Debunking Life Insurance Myths

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The words life and insurance are two of the most intimidating and avoided words when it comes to budgeting and the realm of personal finance. We have all heard the horror stories that are out there: dealt with issues of failed coverage, or paid the exasperating premiums that can come with life insurance policies. However a lot of what we hear and read needs to be taken with a grain of salt. Many stories are overblown, many pieces of advice are simply false, and the fact is that buying life insurance doesn’t have to be, pardon the pun, the death of you.

To help you weed through the plethora of information and get you straight to the facts, here are some of the top life insurance myths you may encounter along your way.

Life Insurance Myth #1
I’m Paying Premiums so I Should Always Use My Coverage

The main principle behind life insurance is to protect you and your dependents in case of a major disaster or accident. The rule of thumb here is that you should only use your coverage if you cannot afford to pay for the damage or loss on your own. If you continue to make claims, your premiums will start to skyrocket.

Life Insurance Myth #2
Everyone Needs Life Insurance

If you are alive and well, it does not necessarily mean that you need life insurance. If you have no one depending on you and your income, then life insurance is often not a necessity. This is especially true for children, young adults, and retirees. Without any dependents, life insurance can still be beneficial at times but only in rare and unique instances.

Life Insurance Myth #3
Only the Family Member that Works Needs Life Insurance

For anyone who thinks that only people who go to work every day and bring home a paycheck need life insurance, just one look at the rising cost of childcare will show you otherwise. Stay-at-home spouses contribute significantly to a household and just imagine the money it would require to cover the additional costs of transportation, housekeeping, accounting, food prep, and so on, should something tragic happen.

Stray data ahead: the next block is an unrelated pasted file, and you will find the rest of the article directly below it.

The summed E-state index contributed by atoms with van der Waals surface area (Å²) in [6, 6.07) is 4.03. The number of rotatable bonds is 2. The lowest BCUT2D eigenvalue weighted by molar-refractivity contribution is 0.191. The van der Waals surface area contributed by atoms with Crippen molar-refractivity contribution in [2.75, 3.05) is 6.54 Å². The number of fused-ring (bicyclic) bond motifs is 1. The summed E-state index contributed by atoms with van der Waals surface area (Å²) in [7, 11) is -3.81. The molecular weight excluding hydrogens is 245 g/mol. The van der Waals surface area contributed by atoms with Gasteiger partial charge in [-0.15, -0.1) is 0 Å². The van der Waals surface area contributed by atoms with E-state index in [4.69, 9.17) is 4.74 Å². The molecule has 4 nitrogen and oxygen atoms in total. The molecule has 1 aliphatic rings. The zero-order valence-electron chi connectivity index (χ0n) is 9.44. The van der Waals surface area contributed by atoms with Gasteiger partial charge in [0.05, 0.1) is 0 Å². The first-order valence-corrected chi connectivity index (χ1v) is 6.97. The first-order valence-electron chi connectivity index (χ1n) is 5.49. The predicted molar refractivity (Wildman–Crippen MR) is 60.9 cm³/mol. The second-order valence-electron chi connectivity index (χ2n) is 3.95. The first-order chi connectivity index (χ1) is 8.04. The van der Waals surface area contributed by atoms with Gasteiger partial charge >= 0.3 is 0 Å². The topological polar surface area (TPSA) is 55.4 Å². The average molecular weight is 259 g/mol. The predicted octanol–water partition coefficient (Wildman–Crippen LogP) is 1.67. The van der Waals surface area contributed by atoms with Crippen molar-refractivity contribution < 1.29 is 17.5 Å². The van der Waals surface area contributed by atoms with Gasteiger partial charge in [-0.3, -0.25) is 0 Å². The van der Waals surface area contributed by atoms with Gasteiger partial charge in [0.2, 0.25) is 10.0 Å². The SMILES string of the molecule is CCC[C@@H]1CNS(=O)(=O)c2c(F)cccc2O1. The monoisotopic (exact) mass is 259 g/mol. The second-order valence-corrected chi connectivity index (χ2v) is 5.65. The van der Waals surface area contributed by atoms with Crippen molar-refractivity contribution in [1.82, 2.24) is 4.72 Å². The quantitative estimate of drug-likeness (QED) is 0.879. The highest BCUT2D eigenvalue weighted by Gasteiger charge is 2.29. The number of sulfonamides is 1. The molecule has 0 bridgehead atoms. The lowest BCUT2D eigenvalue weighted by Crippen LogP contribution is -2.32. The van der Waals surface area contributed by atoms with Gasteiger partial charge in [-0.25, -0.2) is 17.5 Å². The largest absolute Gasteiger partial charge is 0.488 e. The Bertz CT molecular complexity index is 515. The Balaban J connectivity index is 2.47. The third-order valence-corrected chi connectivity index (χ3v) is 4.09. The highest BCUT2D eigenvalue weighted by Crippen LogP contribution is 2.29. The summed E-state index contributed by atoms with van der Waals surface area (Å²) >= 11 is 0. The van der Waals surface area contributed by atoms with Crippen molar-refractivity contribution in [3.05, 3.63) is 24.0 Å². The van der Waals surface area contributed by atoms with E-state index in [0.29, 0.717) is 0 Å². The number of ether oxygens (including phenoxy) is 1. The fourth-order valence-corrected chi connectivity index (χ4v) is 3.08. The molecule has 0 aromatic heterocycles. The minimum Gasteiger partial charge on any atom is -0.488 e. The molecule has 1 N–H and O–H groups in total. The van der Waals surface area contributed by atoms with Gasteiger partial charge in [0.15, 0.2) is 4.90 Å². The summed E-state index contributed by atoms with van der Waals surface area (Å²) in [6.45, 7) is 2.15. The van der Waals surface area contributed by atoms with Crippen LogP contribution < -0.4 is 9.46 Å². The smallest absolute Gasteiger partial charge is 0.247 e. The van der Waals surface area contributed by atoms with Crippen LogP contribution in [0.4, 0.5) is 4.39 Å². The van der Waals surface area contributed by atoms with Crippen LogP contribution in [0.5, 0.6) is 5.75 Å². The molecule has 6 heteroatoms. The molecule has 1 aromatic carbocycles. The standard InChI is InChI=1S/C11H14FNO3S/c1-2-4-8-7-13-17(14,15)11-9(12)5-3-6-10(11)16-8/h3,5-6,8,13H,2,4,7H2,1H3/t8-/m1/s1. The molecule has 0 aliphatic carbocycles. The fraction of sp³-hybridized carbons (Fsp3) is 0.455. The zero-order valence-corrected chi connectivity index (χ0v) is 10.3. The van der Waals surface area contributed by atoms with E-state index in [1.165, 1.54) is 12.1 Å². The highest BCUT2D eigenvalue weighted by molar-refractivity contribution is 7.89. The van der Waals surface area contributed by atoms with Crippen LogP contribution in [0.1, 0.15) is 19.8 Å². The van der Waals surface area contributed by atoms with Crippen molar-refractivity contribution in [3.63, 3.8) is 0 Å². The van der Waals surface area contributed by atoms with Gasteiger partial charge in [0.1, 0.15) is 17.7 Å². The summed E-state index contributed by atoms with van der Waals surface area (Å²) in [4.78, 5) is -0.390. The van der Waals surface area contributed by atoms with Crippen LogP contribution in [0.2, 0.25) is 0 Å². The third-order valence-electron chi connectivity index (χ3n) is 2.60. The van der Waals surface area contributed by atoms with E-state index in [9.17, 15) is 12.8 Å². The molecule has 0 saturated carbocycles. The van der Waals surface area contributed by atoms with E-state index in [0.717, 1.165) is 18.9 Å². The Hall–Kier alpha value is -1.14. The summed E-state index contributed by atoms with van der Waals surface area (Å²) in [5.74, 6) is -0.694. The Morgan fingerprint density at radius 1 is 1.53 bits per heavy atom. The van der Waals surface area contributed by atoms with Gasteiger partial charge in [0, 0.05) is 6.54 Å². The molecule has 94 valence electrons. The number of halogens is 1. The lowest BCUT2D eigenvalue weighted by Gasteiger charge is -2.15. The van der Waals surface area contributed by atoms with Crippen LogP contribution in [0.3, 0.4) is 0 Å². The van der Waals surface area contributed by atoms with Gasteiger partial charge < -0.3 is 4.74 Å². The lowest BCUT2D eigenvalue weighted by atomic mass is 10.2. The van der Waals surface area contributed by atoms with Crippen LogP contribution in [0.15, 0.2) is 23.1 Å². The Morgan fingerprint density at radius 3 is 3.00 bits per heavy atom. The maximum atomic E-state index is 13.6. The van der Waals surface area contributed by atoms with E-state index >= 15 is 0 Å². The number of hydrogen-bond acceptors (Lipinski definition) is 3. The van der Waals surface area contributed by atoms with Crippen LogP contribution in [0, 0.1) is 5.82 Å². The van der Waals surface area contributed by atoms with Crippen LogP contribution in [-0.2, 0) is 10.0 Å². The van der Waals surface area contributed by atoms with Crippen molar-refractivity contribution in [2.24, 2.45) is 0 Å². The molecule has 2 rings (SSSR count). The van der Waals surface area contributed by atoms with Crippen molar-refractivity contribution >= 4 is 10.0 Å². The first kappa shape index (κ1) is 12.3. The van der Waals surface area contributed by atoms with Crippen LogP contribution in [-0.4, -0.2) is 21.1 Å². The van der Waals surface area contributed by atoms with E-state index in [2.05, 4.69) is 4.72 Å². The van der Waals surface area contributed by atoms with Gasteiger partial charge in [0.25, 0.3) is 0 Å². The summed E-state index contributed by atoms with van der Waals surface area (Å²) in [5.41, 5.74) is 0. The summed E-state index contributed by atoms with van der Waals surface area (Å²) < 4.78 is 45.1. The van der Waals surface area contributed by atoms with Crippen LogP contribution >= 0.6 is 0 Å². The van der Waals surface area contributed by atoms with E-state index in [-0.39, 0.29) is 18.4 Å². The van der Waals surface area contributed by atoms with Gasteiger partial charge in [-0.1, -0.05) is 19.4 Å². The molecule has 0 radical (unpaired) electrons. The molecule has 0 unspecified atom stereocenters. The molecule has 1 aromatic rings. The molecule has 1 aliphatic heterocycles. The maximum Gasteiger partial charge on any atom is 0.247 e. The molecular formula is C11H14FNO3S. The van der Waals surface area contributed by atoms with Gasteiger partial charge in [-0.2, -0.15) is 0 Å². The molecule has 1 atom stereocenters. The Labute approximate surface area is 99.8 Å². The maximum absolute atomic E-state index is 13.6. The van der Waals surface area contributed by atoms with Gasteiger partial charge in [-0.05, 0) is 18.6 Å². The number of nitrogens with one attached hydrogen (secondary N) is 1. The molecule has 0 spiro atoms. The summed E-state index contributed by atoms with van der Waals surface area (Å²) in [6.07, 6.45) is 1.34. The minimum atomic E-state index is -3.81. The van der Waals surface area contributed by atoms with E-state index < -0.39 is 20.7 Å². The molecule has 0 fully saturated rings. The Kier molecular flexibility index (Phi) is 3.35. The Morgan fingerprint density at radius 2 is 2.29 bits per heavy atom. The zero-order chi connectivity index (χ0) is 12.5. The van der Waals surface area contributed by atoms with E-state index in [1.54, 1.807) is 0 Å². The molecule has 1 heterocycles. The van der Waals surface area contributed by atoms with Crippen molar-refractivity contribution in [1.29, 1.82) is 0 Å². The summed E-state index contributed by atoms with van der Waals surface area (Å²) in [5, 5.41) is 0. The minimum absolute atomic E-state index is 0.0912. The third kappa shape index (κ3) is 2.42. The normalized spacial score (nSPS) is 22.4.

Non-working spouses can contribute just as much as someone working full time and that is why life insurance is necessary for all contributing members of the home.

Life Insurance Myth #4
Universal and Whole Life Insurance is Always Best

A lot of people feel that these two life insurance choices are always the best because they offer a chance to get money back in the long term. However, the truth is that term life insurance is often the best overall choice.

It offers a far smaller premium that allows you to invest your savings in a much more beneficial and prosperous manner.

Life Insurance Myth #5
Social Security Covers Everything so Disability Insurance is Unnecessary

There are many instances where you could become disabled in which social security will not cover you. Even in cases where you are covered, it could take months or even years to start to receive the benefits that you need. Add onto that the fact that your disability needs to be long term in order to qualify, and you can see why disability insurance is so important if you want to be fully protected.

Life Insurance Myth #6
Only High-Income Citizens Need Umbrella Coverage

In contrast to what many people believe, umbrella insurance is not just for rich people. Lawsuits have become incredibly common over the years and this umbrella coverage has become a necessity for anyone who owns a business, boat, house, or a car.

By opting for umbrella insurance, it can add anywhere from $1 to $5 million in additional liability coverage in the event that you seriously injure someone and are taken to court.

Life Insurance Myth #7
Not Buying Health Insurance is a Personal Choice

The truth is that people who opt to avoid buying life insurance adversely affect every other citizen in the country. The increasing amount of people who do not have life insurance coverage affects the price of all kinds of good and services throughout the country. The more people relying on social security and Medicare, the higher taxes are and the more money comes out of everyone else’s pockets.

On top of that, when employees opt out of life insurance it lets employers know that health insurance benefits may not be as important to workers as they really are.